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Productive Development Policies in Latin America and the Caribbean: The Case of Mexico

Author

Listed:
  • Veronica Baz
  • Maria Cristina Capelo
  • Rodrigo Centeno
  • Ricardo Estrada

Abstract

While Mexico has potential to grow rapidly, its economic growth has remained low for the past three decades. There is no consensus on the country’s development path or on how to achieve specific goals. Since the policy debate remains ideological and lacks pragmatism, productive development policies (PDPs) are often uncoordinated, redundant or even incongruent with each other. It is therefore important to understand the process whereby PDPs are designed and the institutional setting in which they are are implemented. This paper consequently examines whether PDPs respond to market failures and/or government failures. When PDPs are not designed to address specific market failures they can produce unwanted results or prove completely ineffective. When PDPs do address government failures, it is important to determine the reasons why the failure cannot be corrected in the first place and whether PDPs will be effective at addressing the problem in a second-best manner.

Suggested Citation

  • Veronica Baz & Maria Cristina Capelo & Rodrigo Centeno & Ricardo Estrada, 2010. "Productive Development Policies in Latin America and the Caribbean: The Case of Mexico," Research Department Publications 4693, Inter-American Development Bank, Research Department.
  • Handle: RePEc:idb:wpaper:4693
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    References listed on IDEAS

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    1. Pablo T. Spiller & Ernesto H. Stein & Mariano Tommasi & Carlos Scartascini & Lee J. Alston & Marcus André Melo & Bernardo Mueller & Carlos Pereira & Cristóbal Aninat & John Londregan & Patricio Navia , 2008. "Policymaking in Latin America: How Politics Shapes Policies," IDB Publications (Books), Inter-American Development Bank, number 40178 edited by Ernesto H. Stein & Mariano Tommasi & Pablo T. Spiller & Carlos Scartascini, February.
    2. Markus Balzat & Andreas Pyka, 2005. "Mapping National Innovation Systems in the OECD Area," Discussion Paper Series 279, Universitaet Augsburg, Institute for Economics.
    3. Heckman, James J., 2000. "Policies to foster human capital," Research in Economics, Elsevier, pages 3-56.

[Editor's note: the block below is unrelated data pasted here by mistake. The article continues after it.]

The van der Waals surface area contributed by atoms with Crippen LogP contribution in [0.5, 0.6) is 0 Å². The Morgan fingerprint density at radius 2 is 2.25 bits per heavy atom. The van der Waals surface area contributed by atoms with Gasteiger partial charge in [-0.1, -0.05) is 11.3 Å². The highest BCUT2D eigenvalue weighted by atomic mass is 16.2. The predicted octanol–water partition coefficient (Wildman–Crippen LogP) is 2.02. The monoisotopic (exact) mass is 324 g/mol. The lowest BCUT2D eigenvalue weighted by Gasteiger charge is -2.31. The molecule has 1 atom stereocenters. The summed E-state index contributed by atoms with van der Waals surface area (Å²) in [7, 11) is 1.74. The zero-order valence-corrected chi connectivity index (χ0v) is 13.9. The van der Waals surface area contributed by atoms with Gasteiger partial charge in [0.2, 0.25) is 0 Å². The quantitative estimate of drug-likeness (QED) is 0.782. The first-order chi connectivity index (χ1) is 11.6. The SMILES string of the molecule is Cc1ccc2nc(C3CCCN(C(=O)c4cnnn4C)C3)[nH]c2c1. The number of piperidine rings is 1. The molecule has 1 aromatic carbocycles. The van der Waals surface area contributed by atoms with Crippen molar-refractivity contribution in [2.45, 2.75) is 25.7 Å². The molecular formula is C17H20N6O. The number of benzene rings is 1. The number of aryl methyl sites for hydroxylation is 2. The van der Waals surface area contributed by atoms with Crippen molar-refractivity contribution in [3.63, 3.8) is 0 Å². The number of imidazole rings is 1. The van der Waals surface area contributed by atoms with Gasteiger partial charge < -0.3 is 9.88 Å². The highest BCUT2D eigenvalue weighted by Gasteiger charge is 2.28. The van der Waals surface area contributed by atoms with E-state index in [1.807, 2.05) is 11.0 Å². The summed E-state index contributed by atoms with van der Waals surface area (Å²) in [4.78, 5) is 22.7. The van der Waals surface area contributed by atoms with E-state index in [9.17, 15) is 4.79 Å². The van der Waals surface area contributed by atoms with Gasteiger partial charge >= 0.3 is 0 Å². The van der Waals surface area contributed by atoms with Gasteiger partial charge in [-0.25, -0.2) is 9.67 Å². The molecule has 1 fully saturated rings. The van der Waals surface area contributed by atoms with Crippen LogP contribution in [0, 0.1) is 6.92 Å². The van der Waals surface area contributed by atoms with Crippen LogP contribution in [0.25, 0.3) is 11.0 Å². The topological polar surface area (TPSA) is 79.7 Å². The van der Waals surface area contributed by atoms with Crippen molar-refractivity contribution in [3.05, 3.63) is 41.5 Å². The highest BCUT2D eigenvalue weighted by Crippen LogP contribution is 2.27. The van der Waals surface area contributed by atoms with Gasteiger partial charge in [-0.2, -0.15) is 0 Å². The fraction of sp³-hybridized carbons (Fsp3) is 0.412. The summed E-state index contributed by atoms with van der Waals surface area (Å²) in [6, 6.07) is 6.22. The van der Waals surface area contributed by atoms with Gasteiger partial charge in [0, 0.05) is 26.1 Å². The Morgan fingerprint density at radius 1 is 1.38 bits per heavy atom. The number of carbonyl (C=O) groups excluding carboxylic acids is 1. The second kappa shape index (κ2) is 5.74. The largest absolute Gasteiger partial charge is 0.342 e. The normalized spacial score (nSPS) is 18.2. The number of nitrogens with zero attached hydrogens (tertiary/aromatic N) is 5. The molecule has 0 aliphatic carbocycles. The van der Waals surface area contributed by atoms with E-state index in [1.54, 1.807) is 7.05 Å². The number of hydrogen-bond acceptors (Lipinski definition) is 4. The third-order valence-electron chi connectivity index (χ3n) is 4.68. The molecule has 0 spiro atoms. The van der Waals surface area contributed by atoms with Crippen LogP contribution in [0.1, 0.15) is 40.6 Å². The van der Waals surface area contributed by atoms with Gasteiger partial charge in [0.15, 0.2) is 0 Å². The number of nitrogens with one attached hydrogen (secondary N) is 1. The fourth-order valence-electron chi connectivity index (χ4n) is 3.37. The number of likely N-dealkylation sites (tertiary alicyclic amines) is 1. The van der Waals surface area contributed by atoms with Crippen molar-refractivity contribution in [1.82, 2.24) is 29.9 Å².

4. Acemoglu, Daron & Pischke, Jorn-Steffen, 1999. "Beyond Becker: Training in Imperfect Labour Markets," Economic Journal, Royal Economic Society, vol. 109(453), pages 112-142, February.
    5. repec:idb:idbbks:329 is not listed on IDEAS
    6. Hausmann, Ricardo & Rodrik, Dani, 2003. "Economic development as self-discovery," Journal of Development Economics, Elsevier, pages 603-633.
    7. Oyelaran-Oyeyinka, Banji, 2005. "Systems of Innovation and Underdevelopment: An Institutional Perspective," UNU-INTECH Discussion Paper Series 01, United Nations University - INTECH.
    8. James Heckman, 2011. "Policies to foster human capital," Educational Studies, Higher School of Economics, issue 3, pages 73-137.
    9. repec:idb:brikps:40178 is not listed on IDEAS
    10. Intarakumnerd, Patarapong & Chairatana, Pun-arj & Tangchitpiboon, Tipawan, 2002. "National innovation system in less successful developing countries: the case of Thailand," Research Policy, Elsevier, pages 1445-1457.
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    Cited by:

    1. Peres, Wilson, 2011. "Industrial Policies in Latin America," WIDER Working Paper Series 048, World Institute for Development Economic Research (UNU-WIDER).

    More about this item

    Keywords

    Industrial Policy; Institutions; Policymaking; Mexico;

    JEL classification:

    • O25 - Economic Development, Innovation, Technological Change, and Growth - - Development Planning and Policy - - - Industrial Policy
    • O43 - Economic Development, Innovation, Technological Change, and Growth - - Economic Growth and Aggregate Productivity - - - Institutions and Growth

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